Leukemia, also spelled leukaemia, is a group of blood cancers that usually begin in the bone marrow and result in high numbers of abnormal blood cells. These blood cells are not fully developed and are called blasts or leukemia cells. Symptoms may include bleeding and bruising problems, feeling tired, fever, and an increased risk of infections. These symptoms occur due to a lack of normal blood cells. Diagnosis is typically made by blood tests or bone marrow biopsy.
The Sonia Shankman Orthogenic School, also known simply as the Orthogenic School or informally as the O'School, is a residential treatment center and therapeutic school for children and adolescents typically classified as emotionally challenged. The Orthogenic School specializes in the treatment of youth and help them with their behavioral and emotional problems. The school is located on the campus of the University of Chicago (UC). The school works with many schools and universities, and has affiliation with several Chicago area schools including the Family Institute at Northwestern University, the School of Social Service Administration of the UC, and the Jane Addams School of Social Work of the University of Illinois at Chicago.
The University of Chicago is a private research university in Chicago, Illinois. Founded in 1890 by John D. Rockefeller, the school is located on a 217-acre campus in Chicago's Hyde Park neighborhood, near Lake Michigan. The University of Chicago holds top-ten positions in various national and international rankings.
The Halifax Explosion Memorial Sculpture was a work of public art in Halifax, Nova Scotia created in 1966 by the Quebec artist Jordi Bonet to commemorate the Halifax Explosion. The sculpture was located at the Halifax North Memorial Library but was dismantled in 2004 by the Halifax Regional Municipality and accidentally destroyed while in storage.
List of Canadian artists
Jean-Paul Mousseau was a Quebec artist. He was a student of Paul-Émile Borduas and a member of the Automatist school. He was a founding member of the Association on Non-Figurative Artists of Montreal. He designed murals for the Hydro-Québec building and the Peel Metro in Montreal.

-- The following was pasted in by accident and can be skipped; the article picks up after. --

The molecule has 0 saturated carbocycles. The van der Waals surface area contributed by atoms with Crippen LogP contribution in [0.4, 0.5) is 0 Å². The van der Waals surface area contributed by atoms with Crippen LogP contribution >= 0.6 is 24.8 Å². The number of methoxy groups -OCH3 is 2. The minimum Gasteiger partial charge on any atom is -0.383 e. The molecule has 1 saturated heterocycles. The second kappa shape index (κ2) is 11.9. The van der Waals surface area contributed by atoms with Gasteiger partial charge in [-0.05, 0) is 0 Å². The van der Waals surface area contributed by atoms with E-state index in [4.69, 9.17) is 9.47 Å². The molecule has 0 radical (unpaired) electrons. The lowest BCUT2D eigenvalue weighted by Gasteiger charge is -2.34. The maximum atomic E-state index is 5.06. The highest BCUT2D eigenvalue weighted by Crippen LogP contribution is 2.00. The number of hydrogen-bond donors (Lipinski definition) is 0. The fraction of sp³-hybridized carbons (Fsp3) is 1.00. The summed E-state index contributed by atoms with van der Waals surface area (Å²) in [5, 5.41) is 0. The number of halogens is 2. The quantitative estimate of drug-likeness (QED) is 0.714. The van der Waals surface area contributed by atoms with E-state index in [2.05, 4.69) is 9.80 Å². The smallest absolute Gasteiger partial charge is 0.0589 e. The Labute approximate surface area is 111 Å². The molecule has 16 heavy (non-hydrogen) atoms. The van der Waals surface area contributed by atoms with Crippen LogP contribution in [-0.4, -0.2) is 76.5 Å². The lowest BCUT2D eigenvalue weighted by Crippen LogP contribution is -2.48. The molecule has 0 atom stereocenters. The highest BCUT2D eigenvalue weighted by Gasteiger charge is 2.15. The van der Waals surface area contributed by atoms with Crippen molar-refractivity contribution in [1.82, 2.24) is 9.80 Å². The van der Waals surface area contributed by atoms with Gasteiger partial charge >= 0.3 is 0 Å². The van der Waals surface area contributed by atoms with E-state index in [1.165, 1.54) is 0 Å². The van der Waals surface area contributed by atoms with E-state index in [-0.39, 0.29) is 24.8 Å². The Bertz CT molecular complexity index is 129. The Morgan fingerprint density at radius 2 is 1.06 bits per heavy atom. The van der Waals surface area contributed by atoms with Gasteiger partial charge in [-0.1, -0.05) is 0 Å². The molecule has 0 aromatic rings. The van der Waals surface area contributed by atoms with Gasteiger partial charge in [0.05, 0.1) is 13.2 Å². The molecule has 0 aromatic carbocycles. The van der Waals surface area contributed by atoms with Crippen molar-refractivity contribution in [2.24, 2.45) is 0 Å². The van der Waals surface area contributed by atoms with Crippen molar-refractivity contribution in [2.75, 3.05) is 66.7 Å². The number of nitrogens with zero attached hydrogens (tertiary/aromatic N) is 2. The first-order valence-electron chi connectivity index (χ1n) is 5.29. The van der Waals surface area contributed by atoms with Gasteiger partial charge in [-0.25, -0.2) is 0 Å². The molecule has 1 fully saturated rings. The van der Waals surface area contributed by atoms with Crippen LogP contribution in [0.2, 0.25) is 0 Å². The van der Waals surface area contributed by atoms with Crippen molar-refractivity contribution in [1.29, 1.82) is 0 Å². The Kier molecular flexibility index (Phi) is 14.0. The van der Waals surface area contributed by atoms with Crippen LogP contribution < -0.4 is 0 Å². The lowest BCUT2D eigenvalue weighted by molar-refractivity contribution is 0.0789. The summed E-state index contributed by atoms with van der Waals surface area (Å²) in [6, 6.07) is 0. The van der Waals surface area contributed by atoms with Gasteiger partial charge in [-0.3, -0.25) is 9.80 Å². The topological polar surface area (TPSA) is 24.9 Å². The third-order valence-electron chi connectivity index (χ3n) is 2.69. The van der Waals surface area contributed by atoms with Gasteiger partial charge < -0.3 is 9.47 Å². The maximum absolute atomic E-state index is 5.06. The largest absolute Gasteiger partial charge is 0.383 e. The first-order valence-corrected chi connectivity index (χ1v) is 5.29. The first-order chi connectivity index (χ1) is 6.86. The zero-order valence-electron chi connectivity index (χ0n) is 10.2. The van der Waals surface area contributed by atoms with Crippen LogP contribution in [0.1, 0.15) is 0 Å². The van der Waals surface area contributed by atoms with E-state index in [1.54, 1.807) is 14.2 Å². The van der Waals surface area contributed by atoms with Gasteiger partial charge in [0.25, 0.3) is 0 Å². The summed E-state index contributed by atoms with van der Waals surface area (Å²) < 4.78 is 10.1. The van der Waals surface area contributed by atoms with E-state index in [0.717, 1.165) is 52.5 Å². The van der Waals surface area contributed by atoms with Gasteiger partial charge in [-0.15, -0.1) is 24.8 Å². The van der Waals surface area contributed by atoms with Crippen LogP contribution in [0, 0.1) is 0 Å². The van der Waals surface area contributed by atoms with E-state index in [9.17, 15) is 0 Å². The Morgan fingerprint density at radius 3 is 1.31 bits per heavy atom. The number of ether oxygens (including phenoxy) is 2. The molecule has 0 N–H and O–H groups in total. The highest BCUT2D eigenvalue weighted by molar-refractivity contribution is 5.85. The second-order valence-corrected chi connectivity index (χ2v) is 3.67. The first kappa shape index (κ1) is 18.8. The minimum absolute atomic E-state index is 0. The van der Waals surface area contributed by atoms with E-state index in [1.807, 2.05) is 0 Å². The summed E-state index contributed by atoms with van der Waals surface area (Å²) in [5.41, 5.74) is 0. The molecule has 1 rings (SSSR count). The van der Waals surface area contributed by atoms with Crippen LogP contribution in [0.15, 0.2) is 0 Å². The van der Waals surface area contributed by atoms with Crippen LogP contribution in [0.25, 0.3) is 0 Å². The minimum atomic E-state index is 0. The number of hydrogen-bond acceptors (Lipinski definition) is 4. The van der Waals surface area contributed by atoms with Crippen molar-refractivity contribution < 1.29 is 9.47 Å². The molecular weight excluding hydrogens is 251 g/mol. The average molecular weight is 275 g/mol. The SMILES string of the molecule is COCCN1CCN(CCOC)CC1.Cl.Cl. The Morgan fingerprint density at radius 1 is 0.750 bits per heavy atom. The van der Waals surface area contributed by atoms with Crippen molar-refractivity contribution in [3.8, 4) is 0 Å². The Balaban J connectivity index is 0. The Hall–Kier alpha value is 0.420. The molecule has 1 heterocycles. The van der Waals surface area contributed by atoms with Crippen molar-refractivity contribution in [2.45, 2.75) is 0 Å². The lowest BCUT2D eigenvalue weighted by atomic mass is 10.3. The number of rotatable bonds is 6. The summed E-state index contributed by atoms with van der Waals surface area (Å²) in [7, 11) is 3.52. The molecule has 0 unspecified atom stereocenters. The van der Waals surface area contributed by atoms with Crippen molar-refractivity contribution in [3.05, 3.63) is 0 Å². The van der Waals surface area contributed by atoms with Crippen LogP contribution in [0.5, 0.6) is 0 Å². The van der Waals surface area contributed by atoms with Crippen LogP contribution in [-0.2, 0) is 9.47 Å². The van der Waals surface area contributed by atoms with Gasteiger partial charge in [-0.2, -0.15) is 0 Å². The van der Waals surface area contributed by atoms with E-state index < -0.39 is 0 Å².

Arthur Lismer, CC was an English-Canadian painter and member of the Group of Seven. He is known for his paintings of ships in dazzle camouflage.
Miyuki Tanobe is a Japanese-born Canadian painter, based in Montreal, Quebec. Represented by Galerie Jean-Pierre Valentin, she is known for her paintings of the everyday life of Montreal residents. Her work is in the collections of the Montreal Museum of Fine Arts, the Musée du Québec, Lavalin, Pratt & Whitney, and Shell Canada, and Selection du Reader’s Digest. She is a member of the Royal Canadian Academy of Arts.
Pie-IX station is a Montreal Metro station in the borough of Mercier–Hochelaga-Maisonneuve in Montreal, Quebec, Canada. It is operated by the Société de transport de Montréal (STM) and serves the Green Line. It is in the district of Hochelaga-Maisonneuve. The station opened on June 6, 1976, as part of the extension of the Green Line to Honoré-Beaugrand station, in time for the 1976 Summer Olympics.
Marc-Aurèle de Foy Suzor-Coté was a French Canadian painter and sculptor. He was one of the first native-born Canadian artists whose works were directly influenced by the Old World's Impressionism of the 1860s.
Marcel Barbeau, was a Canadian artist.